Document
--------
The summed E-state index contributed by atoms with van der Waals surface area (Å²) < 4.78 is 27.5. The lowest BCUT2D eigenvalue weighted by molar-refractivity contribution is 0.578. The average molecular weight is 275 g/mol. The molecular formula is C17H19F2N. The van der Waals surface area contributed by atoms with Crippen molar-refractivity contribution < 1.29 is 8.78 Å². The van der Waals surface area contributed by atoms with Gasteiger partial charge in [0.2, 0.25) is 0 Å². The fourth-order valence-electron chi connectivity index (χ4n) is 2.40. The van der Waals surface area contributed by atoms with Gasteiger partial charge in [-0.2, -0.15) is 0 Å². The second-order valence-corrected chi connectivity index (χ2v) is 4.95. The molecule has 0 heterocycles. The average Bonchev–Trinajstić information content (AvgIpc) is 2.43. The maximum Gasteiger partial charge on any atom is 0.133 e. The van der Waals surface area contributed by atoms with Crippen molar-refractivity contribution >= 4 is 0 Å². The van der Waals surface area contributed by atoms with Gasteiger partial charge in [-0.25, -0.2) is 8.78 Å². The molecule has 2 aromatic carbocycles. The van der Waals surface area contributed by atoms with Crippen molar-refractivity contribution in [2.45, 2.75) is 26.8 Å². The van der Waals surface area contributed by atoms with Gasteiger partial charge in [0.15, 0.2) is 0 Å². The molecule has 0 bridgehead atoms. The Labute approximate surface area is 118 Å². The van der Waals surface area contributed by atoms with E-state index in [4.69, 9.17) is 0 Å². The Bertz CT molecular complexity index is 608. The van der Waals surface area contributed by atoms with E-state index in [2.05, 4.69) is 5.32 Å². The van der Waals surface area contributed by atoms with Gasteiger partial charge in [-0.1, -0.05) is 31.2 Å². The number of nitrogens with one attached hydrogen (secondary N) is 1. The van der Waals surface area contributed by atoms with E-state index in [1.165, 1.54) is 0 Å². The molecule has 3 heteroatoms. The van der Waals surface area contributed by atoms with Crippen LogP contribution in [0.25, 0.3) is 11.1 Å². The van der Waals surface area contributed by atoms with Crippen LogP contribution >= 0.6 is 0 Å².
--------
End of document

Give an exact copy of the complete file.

The summed E-state index contributed by atoms with van der Waals surface area (Å²) < 4.78 is 27.5. The lowest BCUT2D eigenvalue weighted by molar-refractivity contribution is 0.578. The average molecular weight is 275 g/mol. The molecular formula is C17H19F2N. The van der Waals surface area contributed by atoms with Crippen molar-refractivity contribution < 1.29 is 8.78 Å². The van der Waals surface area contributed by atoms with Gasteiger partial charge in [0.2, 0.25) is 0 Å². The fourth-order valence-electron chi connectivity index (χ4n) is 2.40. The van der Waals surface area contributed by atoms with Gasteiger partial charge in [-0.2, -0.15) is 0 Å². The second-order valence-corrected chi connectivity index (χ2v) is 4.95. The molecule has 0 heterocycles. The average Bonchev–Trinajstić information content (AvgIpc) is 2.43. The maximum Gasteiger partial charge on any atom is 0.133 e. The van der Waals surface area contributed by atoms with Crippen molar-refractivity contribution >= 4 is 0 Å². The van der Waals surface area contributed by atoms with Gasteiger partial charge in [-0.25, -0.2) is 8.78 Å². The molecule has 2 aromatic carbocycles. The van der Waals surface area contributed by atoms with Crippen molar-refractivity contribution in [2.45, 2.75) is 26.8 Å². The van der Waals surface area contributed by atoms with Gasteiger partial charge in [0.15, 0.2) is 0 Å². The molecule has 0 bridgehead atoms. The Labute approximate surface area is 118 Å². The van der Waals surface area contributed by atoms with E-state index in [4.69, 9.17) is 0 Å². The Bertz CT molecular complexity index is 608. The van der Waals surface area contributed by atoms with E-state index in [2.05, 4.69) is 5.32 Å². The van der Waals surface area contributed by atoms with Gasteiger partial charge in [-0.1, -0.05) is 31.2 Å². The number of nitrogens with one attached hydrogen (secondary N) is 1. The van der Waals surface area contributed by atoms with E-state index in [1.165, 1.54) is 0 Å². The molecule has 3 heteroatoms. The van der Waals surface area contributed by atoms with Crippen LogP contribution in [0.25, 0.3) is 11.1 Å². The van der Waals surface area contributed by atoms with Crippen LogP contribution >= 0.6 is 0 Å².